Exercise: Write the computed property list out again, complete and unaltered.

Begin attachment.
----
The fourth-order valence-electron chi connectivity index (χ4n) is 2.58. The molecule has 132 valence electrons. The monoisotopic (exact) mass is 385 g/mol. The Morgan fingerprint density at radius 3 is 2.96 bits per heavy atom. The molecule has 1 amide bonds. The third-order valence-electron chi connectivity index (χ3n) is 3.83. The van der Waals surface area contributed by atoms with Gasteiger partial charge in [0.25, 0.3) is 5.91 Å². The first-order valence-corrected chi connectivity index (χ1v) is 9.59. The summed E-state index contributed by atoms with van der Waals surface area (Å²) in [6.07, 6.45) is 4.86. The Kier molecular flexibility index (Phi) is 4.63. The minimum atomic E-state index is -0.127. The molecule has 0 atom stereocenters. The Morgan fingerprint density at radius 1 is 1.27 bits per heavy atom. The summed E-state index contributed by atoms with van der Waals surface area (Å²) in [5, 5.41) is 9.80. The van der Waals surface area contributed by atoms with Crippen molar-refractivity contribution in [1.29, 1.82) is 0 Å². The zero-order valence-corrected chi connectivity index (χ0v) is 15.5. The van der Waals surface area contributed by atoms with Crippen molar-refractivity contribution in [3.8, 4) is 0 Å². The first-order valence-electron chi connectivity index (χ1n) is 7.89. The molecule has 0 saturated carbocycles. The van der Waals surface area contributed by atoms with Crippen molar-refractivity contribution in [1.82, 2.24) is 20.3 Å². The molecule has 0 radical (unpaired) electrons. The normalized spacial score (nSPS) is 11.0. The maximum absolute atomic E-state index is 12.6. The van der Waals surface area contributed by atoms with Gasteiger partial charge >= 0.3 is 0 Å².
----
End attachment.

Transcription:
The fourth-order valence-electron chi connectivity index (χ4n) is 2.58. The molecule has 132 valence electrons. The monoisotopic (exact) mass is 385 g/mol. The Morgan fingerprint density at radius 3 is 2.96 bits per heavy atom. The molecule has 1 amide bonds. The third-order valence-electron chi connectivity index (χ3n) is 3.83. The van der Waals surface area contributed by atoms with Gasteiger partial charge in [0.25, 0.3) is 5.91 Å². The first-order valence-corrected chi connectivity index (χ1v) is 9.59. The summed E-state index contributed by atoms with van der Waals surface area (Å²) in [6.07, 6.45) is 4.86. The Kier molecular flexibility index (Phi) is 4.63. The minimum atomic E-state index is -0.127. The molecule has 0 atom stereocenters. The Morgan fingerprint density at radius 1 is 1.27 bits per heavy atom. The summed E-state index contributed by atoms with van der Waals surface area (Å²) in [5, 5.41) is 9.80. The van der Waals surface area contributed by atoms with Crippen molar-refractivity contribution in [1.29, 1.82) is 0 Å². The zero-order valence-corrected chi connectivity index (χ0v) is 15.5. The van der Waals surface area contributed by atoms with Crippen molar-refractivity contribution in [3.8, 4) is 0 Å². The first-order valence-electron chi connectivity index (χ1n) is 7.89. The molecule has 0 saturated carbocycles. The van der Waals surface area contributed by atoms with Crippen molar-refractivity contribution in [1.82, 2.24) is 20.3 Å². The molecule has 0 radical (unpaired) electrons. The normalized spacial score (nSPS) is 11.0. The maximum absolute atomic E-state index is 12.6. The van der Waals surface area contributed by atoms with Gasteiger partial charge >= 0.3 is 0 Å².